A Thousand Splendid Suns by Khaled Hosseini – a Review

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By NaSa

In the postscript of the book in question, Khaled Hosseini says in the end, “I hope that I will engage you, that I will transport you and that the novel will move you and leave you with some sense of compassion and empathy for Afghan women whose suffering has been matched by very few groups in recent world history.”

After reading the novel I think the author has succeeded in all his endeavours and has achieved what he wanted to by the medium of his writing – ‘empathy and compassion for Afghan women…’

The story has two women protagonists: one a ‘harami’ (illegitimate) and another an orphan but what turns out to be the reason of their plight is the social and political set up of the part of the world they live in. Fate has been unfair to Mariam since her birth. She’s born illegitimate who waits for her father’s love. But she stops waiting for it the day her father gets her, who’s all 15, married to an aged widower. Laila, on the other hand, is loved and educated by her father and has a suitable love interest. Just when Laila felt like screaming with happiness, her house is bombed with herself, her mother and her father being its occupants at the time of bombing. There’s just one common thread between the two and that’s destiny. But there’s more to the roles of fate and unpredictability in the lives of Mariam and Laila.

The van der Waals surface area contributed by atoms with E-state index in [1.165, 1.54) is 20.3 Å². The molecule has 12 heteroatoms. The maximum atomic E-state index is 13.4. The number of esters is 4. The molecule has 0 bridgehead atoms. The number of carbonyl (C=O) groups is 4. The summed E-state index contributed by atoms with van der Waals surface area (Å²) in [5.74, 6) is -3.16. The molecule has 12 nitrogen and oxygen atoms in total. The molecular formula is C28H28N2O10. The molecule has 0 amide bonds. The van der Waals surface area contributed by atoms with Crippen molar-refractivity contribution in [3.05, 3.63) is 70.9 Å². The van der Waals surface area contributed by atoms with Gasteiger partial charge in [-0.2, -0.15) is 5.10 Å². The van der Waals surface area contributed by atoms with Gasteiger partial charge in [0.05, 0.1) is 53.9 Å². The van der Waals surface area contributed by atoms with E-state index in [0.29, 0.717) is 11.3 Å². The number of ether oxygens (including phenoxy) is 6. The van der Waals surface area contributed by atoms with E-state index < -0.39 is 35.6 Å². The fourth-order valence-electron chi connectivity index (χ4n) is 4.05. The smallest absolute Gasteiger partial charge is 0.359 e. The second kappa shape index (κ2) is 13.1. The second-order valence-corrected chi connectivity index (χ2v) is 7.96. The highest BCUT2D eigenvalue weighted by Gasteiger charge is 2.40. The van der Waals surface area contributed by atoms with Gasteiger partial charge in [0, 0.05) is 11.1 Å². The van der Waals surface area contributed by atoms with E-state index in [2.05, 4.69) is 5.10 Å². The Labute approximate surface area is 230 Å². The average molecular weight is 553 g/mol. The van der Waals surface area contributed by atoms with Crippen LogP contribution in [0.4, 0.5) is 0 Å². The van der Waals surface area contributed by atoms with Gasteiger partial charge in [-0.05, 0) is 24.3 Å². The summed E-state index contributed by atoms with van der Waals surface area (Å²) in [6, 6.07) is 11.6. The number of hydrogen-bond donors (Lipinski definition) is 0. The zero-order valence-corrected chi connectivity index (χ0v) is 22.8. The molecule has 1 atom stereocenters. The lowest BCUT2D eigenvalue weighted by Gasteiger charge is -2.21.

The plot is set at a time when Afghanistan had to face Russian invasion, factional war, anarchy and extremism all at the same time. Women were the worst affected at such a time, just like at any given time in history when there had ever been a state of turmoil.

Being at the place and time that I am – my country has a stable and democratically elected government, I can pursue my dreams, follow my heart, watch T.V., read books, surf net, reflect, write opinions, have human rights and network and I always have love and support of family – I can completely understand and imagine how life will be without all these things. Though, I would rather not call it a life then. And I feel emotionally connected and socially concerned about Mariam and Laila.

A riveting story. The author has a deep understanding of human emotions and the impact of the social, cultural and political conditions of a country on its population, especially the women folk.

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